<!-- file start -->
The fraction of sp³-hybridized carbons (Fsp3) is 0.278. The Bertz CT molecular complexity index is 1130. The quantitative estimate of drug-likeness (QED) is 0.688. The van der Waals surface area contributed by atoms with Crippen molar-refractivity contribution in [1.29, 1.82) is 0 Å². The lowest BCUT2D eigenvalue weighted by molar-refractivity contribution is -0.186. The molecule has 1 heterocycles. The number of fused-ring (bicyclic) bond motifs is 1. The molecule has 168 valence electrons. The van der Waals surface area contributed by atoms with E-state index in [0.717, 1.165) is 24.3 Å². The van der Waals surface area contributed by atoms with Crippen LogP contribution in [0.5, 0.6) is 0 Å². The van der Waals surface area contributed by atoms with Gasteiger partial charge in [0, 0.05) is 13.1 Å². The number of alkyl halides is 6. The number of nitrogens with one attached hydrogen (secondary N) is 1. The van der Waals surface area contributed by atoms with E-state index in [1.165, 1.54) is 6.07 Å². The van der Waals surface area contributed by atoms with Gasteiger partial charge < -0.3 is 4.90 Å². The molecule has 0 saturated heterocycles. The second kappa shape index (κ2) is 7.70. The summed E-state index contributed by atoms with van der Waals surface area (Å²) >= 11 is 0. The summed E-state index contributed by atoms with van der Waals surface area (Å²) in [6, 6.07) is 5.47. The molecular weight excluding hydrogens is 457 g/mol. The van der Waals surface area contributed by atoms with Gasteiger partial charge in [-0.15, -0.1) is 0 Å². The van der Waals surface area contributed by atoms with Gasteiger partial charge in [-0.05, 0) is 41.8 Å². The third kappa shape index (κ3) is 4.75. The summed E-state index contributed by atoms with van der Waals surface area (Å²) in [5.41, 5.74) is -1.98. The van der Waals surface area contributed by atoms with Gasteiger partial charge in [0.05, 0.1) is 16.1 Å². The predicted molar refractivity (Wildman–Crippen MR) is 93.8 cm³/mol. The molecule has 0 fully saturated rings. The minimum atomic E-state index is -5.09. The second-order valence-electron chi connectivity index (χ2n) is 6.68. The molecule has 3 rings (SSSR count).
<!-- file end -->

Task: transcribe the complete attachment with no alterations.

The fraction of sp³-hybridized carbons (Fsp3) is 0.278. The Bertz CT molecular complexity index is 1130. The quantitative estimate of drug-likeness (QED) is 0.688. The van der Waals surface area contributed by atoms with Crippen molar-refractivity contribution in [1.29, 1.82) is 0 Å². The lowest BCUT2D eigenvalue weighted by molar-refractivity contribution is -0.186. The molecule has 1 heterocycles. The number of fused-ring (bicyclic) bond motifs is 1. The molecule has 168 valence electrons. The van der Waals surface area contributed by atoms with E-state index in [0.717, 1.165) is 24.3 Å². The van der Waals surface area contributed by atoms with Crippen LogP contribution in [0.5, 0.6) is 0 Å². The van der Waals surface area contributed by atoms with Gasteiger partial charge in [0, 0.05) is 13.1 Å². The number of alkyl halides is 6. The number of nitrogens with one attached hydrogen (secondary N) is 1. The van der Waals surface area contributed by atoms with E-state index in [1.165, 1.54) is 6.07 Å². The van der Waals surface area contributed by atoms with Gasteiger partial charge < -0.3 is 4.90 Å². The molecule has 0 saturated heterocycles. The second kappa shape index (κ2) is 7.70. The summed E-state index contributed by atoms with van der Waals surface area (Å²) >= 11 is 0. The summed E-state index contributed by atoms with van der Waals surface area (Å²) in [6, 6.07) is 5.47. The molecular weight excluding hydrogens is 457 g/mol. The van der Waals surface area contributed by atoms with Gasteiger partial charge in [-0.15, -0.1) is 0 Å². The van der Waals surface area contributed by atoms with Gasteiger partial charge in [-0.05, 0) is 41.8 Å². The third kappa shape index (κ3) is 4.75. The summed E-state index contributed by atoms with van der Waals surface area (Å²) in [5.41, 5.74) is -1.98. The van der Waals surface area contributed by atoms with Gasteiger partial charge in [0.05, 0.1) is 16.1 Å². The predicted molar refractivity (Wildman–Crippen MR) is 93.8 cm³/mol. The molecule has 0 fully saturated rings. The minimum atomic E-state index is -5.09. The second-order valence-electron chi connectivity index (χ2n) is 6.68. The molecule has 3 rings (SSSR count).